EXECUTIVE SUMMARY: “Intra-state strategic competition [with Russia and China], not terrorism, is the primary concern of US national security,” posits the DOD 2018 National Defense Strategy (NDS). But how justified is this focus shift from the ongoing fight against Islamist terrorism? And can Moscow and Beijing’s interest in defeating this common enemy be harnessed to this fight? Exploring President Reagan’s policies to terrorism and intra-state competition can provide some useful clues.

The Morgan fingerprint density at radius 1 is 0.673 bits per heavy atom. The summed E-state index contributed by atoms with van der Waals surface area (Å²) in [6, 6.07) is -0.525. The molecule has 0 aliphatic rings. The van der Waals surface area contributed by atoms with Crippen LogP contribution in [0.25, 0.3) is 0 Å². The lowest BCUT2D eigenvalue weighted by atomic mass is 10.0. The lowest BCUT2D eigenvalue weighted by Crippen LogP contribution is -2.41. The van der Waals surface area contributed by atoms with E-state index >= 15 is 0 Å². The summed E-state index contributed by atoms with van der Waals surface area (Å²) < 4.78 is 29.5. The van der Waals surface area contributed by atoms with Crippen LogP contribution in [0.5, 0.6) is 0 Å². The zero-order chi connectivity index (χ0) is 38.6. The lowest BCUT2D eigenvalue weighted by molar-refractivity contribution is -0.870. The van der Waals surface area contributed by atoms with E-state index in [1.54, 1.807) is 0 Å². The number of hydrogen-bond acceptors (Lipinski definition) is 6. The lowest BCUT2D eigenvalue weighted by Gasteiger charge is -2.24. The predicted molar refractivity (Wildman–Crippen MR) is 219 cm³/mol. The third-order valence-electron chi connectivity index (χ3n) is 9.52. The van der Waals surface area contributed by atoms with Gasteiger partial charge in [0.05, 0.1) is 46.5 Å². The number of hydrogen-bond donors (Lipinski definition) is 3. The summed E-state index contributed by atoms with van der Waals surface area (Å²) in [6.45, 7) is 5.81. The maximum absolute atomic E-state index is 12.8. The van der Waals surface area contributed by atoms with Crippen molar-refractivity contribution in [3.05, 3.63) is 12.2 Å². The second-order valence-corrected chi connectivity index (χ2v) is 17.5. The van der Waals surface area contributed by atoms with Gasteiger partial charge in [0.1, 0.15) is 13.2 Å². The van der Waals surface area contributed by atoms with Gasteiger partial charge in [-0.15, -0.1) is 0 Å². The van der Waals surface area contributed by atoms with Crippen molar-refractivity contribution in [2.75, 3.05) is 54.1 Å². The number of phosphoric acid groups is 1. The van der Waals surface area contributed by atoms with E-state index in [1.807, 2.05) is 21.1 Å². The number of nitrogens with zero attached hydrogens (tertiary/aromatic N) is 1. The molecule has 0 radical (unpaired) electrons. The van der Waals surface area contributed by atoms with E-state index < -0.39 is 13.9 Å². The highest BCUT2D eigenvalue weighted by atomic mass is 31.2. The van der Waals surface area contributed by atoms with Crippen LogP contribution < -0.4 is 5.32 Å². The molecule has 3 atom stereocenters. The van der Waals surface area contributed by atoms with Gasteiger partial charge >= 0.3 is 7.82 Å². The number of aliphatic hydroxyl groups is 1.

With the destruction of the ISIS caliphate in Syria and Iraq, the US and its allies won an important battle, but not the global war. Many ISIS survivors have deployed elsewhere – from Yemen, to Sinai, to Libya – while the vacuum left by the organization’s downfall is being rapidly filled by al-Qaeda and its affiliates. In Afghanistan, the Taliban, al-Qaeda and other terrorist organizations control some 70 percent of the country’s territory, hardly the consolidation of US “gains in Afghanistan” claimed by the 2018 National Defense Strategy (NDS).